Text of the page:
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8 Things You Should Know About the Class of 2015

Get to know the Class of 2015.

Kathryn Knight Randolph

February 08, 2012

8 Things You Should Know About the Class of 2015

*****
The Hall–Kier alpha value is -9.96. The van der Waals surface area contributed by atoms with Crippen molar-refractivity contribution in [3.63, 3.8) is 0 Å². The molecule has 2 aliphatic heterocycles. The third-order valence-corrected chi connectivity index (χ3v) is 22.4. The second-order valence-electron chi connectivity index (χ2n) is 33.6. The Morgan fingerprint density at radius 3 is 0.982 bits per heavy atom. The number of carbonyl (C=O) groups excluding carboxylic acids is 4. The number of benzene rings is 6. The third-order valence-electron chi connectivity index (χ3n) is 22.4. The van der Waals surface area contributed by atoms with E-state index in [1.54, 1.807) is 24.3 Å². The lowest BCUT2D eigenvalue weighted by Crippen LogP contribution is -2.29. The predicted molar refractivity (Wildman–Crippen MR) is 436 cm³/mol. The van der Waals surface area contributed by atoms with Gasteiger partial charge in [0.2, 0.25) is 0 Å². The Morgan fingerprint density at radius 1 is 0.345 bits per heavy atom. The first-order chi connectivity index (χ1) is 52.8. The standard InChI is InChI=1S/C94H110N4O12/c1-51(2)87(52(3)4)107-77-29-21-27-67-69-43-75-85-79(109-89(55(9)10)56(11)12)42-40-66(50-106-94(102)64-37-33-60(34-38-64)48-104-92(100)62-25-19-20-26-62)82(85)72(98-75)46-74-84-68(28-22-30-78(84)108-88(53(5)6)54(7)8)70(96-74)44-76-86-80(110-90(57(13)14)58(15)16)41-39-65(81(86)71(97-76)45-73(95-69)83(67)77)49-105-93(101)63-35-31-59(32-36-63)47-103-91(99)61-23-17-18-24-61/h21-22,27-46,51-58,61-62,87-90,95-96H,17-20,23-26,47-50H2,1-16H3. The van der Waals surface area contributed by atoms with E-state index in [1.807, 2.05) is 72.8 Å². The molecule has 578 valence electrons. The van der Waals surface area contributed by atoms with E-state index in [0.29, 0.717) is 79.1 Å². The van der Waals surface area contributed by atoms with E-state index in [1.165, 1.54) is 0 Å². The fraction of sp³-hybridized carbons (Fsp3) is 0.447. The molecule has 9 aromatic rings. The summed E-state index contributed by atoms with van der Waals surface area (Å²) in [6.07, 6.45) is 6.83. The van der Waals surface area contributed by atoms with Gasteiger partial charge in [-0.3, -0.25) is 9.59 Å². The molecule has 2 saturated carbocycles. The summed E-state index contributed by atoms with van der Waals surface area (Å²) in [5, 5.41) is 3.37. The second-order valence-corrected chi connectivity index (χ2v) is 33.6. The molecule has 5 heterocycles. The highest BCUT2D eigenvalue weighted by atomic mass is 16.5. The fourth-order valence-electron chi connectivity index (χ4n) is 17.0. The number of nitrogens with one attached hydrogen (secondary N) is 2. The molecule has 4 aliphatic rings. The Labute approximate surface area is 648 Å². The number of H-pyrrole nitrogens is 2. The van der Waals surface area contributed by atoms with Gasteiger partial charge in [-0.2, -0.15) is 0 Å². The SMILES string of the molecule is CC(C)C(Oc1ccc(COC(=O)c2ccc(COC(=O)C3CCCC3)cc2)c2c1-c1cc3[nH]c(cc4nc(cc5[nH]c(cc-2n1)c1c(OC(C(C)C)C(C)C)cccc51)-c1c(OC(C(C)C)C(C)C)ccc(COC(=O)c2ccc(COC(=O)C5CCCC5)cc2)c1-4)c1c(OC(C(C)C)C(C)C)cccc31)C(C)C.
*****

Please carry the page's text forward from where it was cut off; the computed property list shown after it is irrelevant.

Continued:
Each year, UCLA’s Graduate School of Education and Information Studies releases a survey to the country’s college freshmen class to identify who they are as a whole. The survey covers a range of topics, from political views to how they’re paying for college, in order to provide a complete picture of the Class of 2015. In summary, here are eight things you probably didn’t know about the country’s college freshmen but will now: 1. The survey indicates that college freshmen are more liberal-minded than ever. While the majority of respondents classified themselves as “middle of the road,” their views on certain subjects indicated a more left leaning freshmen class. For instance, 71.3% of survey respondents felt that same-sex couples should have the right to legal marital status. 2. As high school students, college freshmen took academics more seriously than their predecessors. According to the survey, 71% of students took at least one AP course, and those taking at least five AP courses rose from 15.5% in 2009 to 18.9% in 2011. Additionally, the number of students frequently or occasionally late for class was down about three percentage points from the 2010 study, which implies better college graduation rates. The survey reveals that “students who were more likely to report coming late to class in high school were less likely to graduate from college in either four, five or six years.” 3. College freshmen also reported drinking less in high school. Those who reported drinking beer frequently or occasionally dropped to 35.4%, wine and liquor consumption decreased to 41.1% and students who claimed they “partied” at some point in a week moved down to 65.3%. 4. The number one reason that college freshmen gave for attending college was to get a better job upon graduation, which has been the trend since 2009. 5. Students received fewer grants and scholarships, and the amount that students received decreased as well. In 2011, 69.5% of college freshmen were paying for school with grants and scholarships as compared to 73.4% in 2010. Also, students receiving more than $10,000 in grants and scholarships dropped from 29.2% in 2010 to 26.8% in 2011. 6. Despite the fact that college freshmen are receiving less grants and scholarships, and 52.5% of those freshmen report having to take out student loans to finance their education, the number of students who plan to take on a job to offset the costs of college has dropped to 61.7%, from 64.3% in 2010. 7. When it comes to attending the first choice college, the percentage of students who actually attend has declined from 60.5% in 2010 to 57.9% in 2011, the lowest ever since the survey began asking this question in 1974. This also correlates to the percentage of students accepted to their first choice college. In 2011, 76% students were accepted into their first choice college, down 2.9% from 2010. 8. Not surprisingly, social media usage is up. Approximately 53.1% of college freshmen reported using social media sites for over three hours each week as high school seniors. Women tended to use social media sites more than men, with 56.9% devoting three hours or more each week while only 48.4% of men did so. Finally, those who did not use any social media drastically dropped from 13.7% in 2007 to 5.2% in 2011. What do you think of the survey results? Are they in line with your perception of college freshmen and college students as a whole?

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